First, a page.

Federal court issues ruling in ACLU v. Wood County West Virginia [US] [2012]


As you may recall, the ACLU earlier this year sent letters to all public

schools in West Virginia which offer single-gender classrooms, demanding

that the school cease offering this choice. All districts acquiesced to the

ACLU's demand without a fight, with the exception of Wood County West

Virginia. On August 15, the ACLU filed suit against the Wood County Board of

Education. Just two weeks later, this past Wednesday August 29, the federal

court "granted in part and denied in part" the ACLU's request for an

injunction against the Board of Education. The ACLU had requested an

injunction against the Board on the grounds that 1) the parents did not

properly consent to their children being enrolled in the program, and 2)

that single-gender classrooms in coed public schools are inherently unlawful

and unconstitutional, "separate but equal." 

The court ruled in favor of the ACLU on the first point and against the ACLU

on the second point. The court noted that the updated federal regulations

governing single-gender education in public schools, 34 CFR 106.34, require

that the assignment of students to single-gender educational formats must be

"completely voluntary", although the regulations do not define what

constitutes "completely voluntary." The Wood County Board of Education

allowed parents to opt out of the single-gender format for their children.

This past Wednesday, August 29, the federal court ruled that any opt out

provision cannot be "completely voluntary"; instead, the court ruled that

parents must opt in to the single-gender format in order to ensure that it

is "completely voluntary." As a result of the court's ruling, the Wood

County Board of Education will not offer single-gender classrooms this

school year (which began on August 23). 

The court emphatically ruled against the ACLU on the second point. Here's a

quote from the ruling issued on August 29:  


The plaintiffs, in essence, take the position that no single-sex classes

would ever withstand scrutiny under the Constitution or Title IX. The court

finds this argument unpersuasive. Specifically, the court notes that: 

No legal authority supports the conclusion that optional single-sex programs

in public schools are  ipso facto injurious to the schools' students. Unlike

the separation of public school students by race, the separation of students by

sex does not give rise to a finding of constitutional injury as a matter of law.

A.N.A. ex rel. S.F.A. v. Breckinridge Cnty. Bd. of Educ., 833 F. Supp. 2d

673, 678 (W.D. Ky. 2011). In fact, the United States Supreme Court has found

exactly the opposite of what the plaintiffs suggest [emphasis added].  See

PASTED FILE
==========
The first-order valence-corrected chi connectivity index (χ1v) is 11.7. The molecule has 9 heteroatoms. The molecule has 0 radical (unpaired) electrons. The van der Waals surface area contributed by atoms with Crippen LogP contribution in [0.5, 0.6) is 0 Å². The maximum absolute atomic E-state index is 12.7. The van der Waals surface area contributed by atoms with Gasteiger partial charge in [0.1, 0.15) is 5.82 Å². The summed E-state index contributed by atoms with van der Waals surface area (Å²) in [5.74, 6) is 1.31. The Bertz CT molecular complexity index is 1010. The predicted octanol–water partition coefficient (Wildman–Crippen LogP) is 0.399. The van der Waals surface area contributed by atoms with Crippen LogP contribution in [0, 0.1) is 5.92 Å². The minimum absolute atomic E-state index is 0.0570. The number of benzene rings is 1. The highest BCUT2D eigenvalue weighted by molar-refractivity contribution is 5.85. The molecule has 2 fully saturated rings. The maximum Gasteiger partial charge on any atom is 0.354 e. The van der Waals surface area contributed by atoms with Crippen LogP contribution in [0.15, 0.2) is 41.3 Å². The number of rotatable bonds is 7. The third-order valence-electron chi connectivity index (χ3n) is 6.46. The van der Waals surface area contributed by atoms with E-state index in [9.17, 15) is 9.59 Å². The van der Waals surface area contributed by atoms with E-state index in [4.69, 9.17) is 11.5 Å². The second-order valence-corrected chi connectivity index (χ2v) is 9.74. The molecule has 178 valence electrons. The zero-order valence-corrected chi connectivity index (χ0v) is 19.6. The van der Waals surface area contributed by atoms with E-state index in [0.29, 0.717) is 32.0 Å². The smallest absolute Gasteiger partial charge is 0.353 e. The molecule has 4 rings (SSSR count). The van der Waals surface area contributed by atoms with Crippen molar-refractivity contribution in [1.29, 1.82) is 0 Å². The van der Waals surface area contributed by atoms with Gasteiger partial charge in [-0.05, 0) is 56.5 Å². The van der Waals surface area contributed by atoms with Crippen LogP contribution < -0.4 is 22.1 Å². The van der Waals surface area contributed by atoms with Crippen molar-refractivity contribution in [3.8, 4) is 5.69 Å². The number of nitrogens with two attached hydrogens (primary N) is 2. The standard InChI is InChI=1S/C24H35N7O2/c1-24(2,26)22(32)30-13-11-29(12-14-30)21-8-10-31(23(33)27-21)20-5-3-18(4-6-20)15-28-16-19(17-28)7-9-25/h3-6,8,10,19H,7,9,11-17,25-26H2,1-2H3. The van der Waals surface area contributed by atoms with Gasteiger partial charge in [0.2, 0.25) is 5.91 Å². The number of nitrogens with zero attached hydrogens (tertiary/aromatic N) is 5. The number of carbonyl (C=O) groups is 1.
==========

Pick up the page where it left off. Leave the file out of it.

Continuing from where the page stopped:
United States v. Virginia, 518 U.S. at 533 & n.7 (stating that "[t]he

heightened review standard our precedent establishes does not make sex a

proscribed classification," and not questioning Virginia's  "prerogative

evenhandedly to support diverse educational opportunities."). Rather, if the

school meets the heightened scrutiny set forth in United States v. Virginia,

single-sex classes can certainly be constitutional. 


Brenda Green, executive director of the ACLU of West Virginia, told

reporters that "Obviously we are pleased the injunction was granted, though

the judge did not comment on the merits of our case. . ." I don't agree with

Ms. Green. The judge did comment on the merits of the ACLU's case, when he

stated that "the United States Supreme Court has found exactly the opposite

of what the plaintiffs suggest." You can read the full text of the judge's

opinion at




Dr. Patrick Law, superintendent of Wood County public schools, told

reporters "I want to thank the judge for his careful and thoughtful

examination of all the evidence presented. . .While we would have liked to

have won on all counts, that didn't happen." He added that the district

might "possibly" reintroduce the option of single-gender classrooms at some

unspecified time in the future. I'm not holding my breath. The Wood County

school district greatly undermined its own case by hiring an "expert

witness" for the defense who actually agreed with the ACLU on every point -

damaging testimony which the school district could have anticipated if they

had done their homework regarding the "expert witness." By spending money to

fly in an expert witness who sided with the ACLU on every point, the

district simultaneously appeared to suggest 1) that the district had not

done its homework (it would have been better to have no expert witness at

all rather than the witness hired by the district), and 2) that no expert

witness could be found who would support what the district was doing. In

fact, there is no lack of expert witnesses (i.e. tenured university

professors) whom the district might have hired who might have vigorously

defended what the district was doing, based on their own observation and

research: I'm thinking of people like Professors Bette Heins or Kathy

Piechura at Stetson University; Professor Margaret Ferrara at the University

of Nevada - Reno; or Professor Nancy Genero at Wellesley College. The

district failed to do its homework. As a result of the district's failure to

bring in a competent witness, both sides in this case agreed that

single-gender education is based on "pseudoscience" and outdated gender

stereotypes; a stipulation which doomed the district's case. In view of the

district's lack of preparation, it's remarkable that the judge's ruling was

as even-handed as it was. I explore this issue at greater length at

www.singlesexschools.org/wrongwitness.html (case sensitive, all lower case)

but I won't bore you with it here.


I hope to see you at the conference in Houston!




Leonard Sax MD PhD

64 East Uwchlan Avenue

Exton, Pennsylvania  19341

Telephone:  610 296 2821